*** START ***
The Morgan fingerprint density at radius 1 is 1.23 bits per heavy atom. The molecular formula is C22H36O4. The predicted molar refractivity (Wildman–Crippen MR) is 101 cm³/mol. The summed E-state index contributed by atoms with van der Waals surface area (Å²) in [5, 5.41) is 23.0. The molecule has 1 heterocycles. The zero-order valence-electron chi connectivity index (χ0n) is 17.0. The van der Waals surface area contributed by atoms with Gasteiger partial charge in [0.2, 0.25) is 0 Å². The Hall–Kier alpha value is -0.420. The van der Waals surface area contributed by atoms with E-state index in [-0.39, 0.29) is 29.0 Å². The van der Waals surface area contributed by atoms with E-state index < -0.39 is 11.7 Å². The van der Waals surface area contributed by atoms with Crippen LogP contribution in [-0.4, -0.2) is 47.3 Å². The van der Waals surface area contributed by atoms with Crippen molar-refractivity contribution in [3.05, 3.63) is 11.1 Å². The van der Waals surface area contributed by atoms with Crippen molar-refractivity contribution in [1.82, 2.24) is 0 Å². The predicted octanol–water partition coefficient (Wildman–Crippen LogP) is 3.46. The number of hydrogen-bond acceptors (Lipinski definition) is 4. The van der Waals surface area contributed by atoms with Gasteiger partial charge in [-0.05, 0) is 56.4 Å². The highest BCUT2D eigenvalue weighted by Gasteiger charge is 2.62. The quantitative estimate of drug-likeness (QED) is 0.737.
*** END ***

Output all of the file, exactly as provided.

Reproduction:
The Morgan fingerprint density at radius 1 is 1.23 bits per heavy atom. The molecular formula is C22H36O4. The predicted molar refractivity (Wildman–Crippen MR) is 101 cm³/mol. The summed E-state index contributed by atoms with van der Waals surface area (Å²) in [5, 5.41) is 23.0. The molecule has 1 heterocycles. The zero-order valence-electron chi connectivity index (χ0n) is 17.0. The van der Waals surface area contributed by atoms with Gasteiger partial charge in [0.2, 0.25) is 0 Å². The Hall–Kier alpha value is -0.420. The van der Waals surface area contributed by atoms with E-state index in [-0.39, 0.29) is 29.0 Å². The van der Waals surface area contributed by atoms with E-state index < -0.39 is 11.7 Å². The van der Waals surface area contributed by atoms with Crippen LogP contribution in [-0.4, -0.2) is 47.3 Å². The van der Waals surface area contributed by atoms with Crippen molar-refractivity contribution in [3.05, 3.63) is 11.1 Å². The van der Waals surface area contributed by atoms with Crippen molar-refractivity contribution in [1.82, 2.24) is 0 Å². The predicted octanol–water partition coefficient (Wildman–Crippen LogP) is 3.46. The number of hydrogen-bond acceptors (Lipinski definition) is 4. The van der Waals surface area contributed by atoms with Gasteiger partial charge in [-0.05, 0) is 56.4 Å². The highest BCUT2D eigenvalue weighted by Gasteiger charge is 2.62. The quantitative estimate of drug-likeness (QED) is 0.737.